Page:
During this time, we had partnered and were working closely with the company that made the community platform our software plugged into. We had regular meetings with them to demo our progress. They always offered positive feedback, and we were excited about what the future held. During this period, the founder of that company hired a CEO to run the business so he could focus on the product vision. At the time, this sounded like a smart move, and we thought it wouldn't have any impact on us. We were so wrong! Little did we know the new CEO would take the company in an entirely new direction, nearly destroying any chance of our survival.
In the summer of 2009, just three weeks before the scheduled launch of our products, we were blindsided. The company we had partnered with had been working on a top-secret project led by the new CEO to turn their community platform into an enterprise-focused platform. With this came an entirely new business model that didn't align with the add-ons we were building. To make matters worse, they took a product that had a free entry-level version, and a $20,000 max cost enterprise version and changed the pricing structure to having a base price of $150,000. This move literally alienated 98 percent of their customer base on the day they announced it. The bad news kept coming. In addition to these changes, they also rewrote the view layer of their codebase, rendering it utterly incompatible with the add-ons we were about the launch.
I was devastated. The timing for this announcement couldn't have been worse. I couldn't believe they didn't give us a heads up that this was coming. The CEO must have been punch drunk in the Jobsian iPhone era of secrecy that he thought it was a good idea for them to withhold this information from their partners. It made zero business sense. Had we known, we could have built our products for the new platform and launched alongside them, enhancing their offering. Instead, they hung us, their other partners, and their existing customer base out to dry. Our once plentiful bank account was running on empty, so by this point, my wife, who was our CFO, and I had already quit paying ourselves. We were out of money, and we could not afford to rework our code to make it compatible with their new platform. We were done.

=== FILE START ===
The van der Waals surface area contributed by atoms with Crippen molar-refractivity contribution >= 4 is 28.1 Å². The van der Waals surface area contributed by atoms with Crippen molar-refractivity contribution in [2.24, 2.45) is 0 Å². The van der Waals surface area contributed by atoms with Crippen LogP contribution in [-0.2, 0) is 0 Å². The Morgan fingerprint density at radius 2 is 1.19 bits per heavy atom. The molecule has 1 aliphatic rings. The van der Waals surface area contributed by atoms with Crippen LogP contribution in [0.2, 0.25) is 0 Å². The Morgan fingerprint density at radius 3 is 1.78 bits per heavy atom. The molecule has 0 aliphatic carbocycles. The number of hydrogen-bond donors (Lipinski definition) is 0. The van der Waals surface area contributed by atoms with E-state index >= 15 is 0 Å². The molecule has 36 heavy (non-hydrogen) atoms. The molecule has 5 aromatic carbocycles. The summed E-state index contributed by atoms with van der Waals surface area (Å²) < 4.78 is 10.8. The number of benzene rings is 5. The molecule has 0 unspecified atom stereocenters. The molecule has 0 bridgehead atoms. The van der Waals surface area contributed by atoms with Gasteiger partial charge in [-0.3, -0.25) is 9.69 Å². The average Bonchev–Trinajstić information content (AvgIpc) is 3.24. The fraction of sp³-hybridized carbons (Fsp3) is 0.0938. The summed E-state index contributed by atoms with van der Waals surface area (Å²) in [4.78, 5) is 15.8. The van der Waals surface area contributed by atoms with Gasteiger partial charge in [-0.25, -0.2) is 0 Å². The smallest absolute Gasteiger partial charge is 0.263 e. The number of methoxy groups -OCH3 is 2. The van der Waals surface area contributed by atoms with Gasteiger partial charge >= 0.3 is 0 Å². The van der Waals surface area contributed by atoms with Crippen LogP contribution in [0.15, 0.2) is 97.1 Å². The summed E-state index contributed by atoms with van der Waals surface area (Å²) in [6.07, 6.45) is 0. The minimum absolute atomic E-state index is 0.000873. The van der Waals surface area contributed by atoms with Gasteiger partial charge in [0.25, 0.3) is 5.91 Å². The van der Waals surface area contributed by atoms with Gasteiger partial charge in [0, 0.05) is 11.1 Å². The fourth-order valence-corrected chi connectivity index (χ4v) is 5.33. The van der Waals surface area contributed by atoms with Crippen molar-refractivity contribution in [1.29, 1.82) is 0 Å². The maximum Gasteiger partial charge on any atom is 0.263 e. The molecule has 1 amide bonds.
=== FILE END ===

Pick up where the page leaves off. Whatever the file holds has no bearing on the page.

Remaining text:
For a few days after that, I was spiraling in fear of losing our company. I thought it was the end of the line and everything our team had worked so hard for was for nothing. I thought there was no way out. The only thing I could think to do was call my Dad, who we had just learned a month earlier, had an inoperable brain tumor. The world was closing in on me, and my stress level was at an all-time high. I was already worried sick about my father's health, and now I was on the brink of losing everything I had worked so hard for. I will never forget the conversation I had with him. My Dad, a land leveler, had no real understanding of software development, but yet he always wanted to hear about it. When he picked up the phone, he immediately asked what was wrong. He could sense the worry in my voice. So, I dove into every painstaking detail of what had transpired. He listened and didn't say much. I went on and on. When I finally ran out of things to say, I asked him what I should do. "There is only one thing you can do," he said.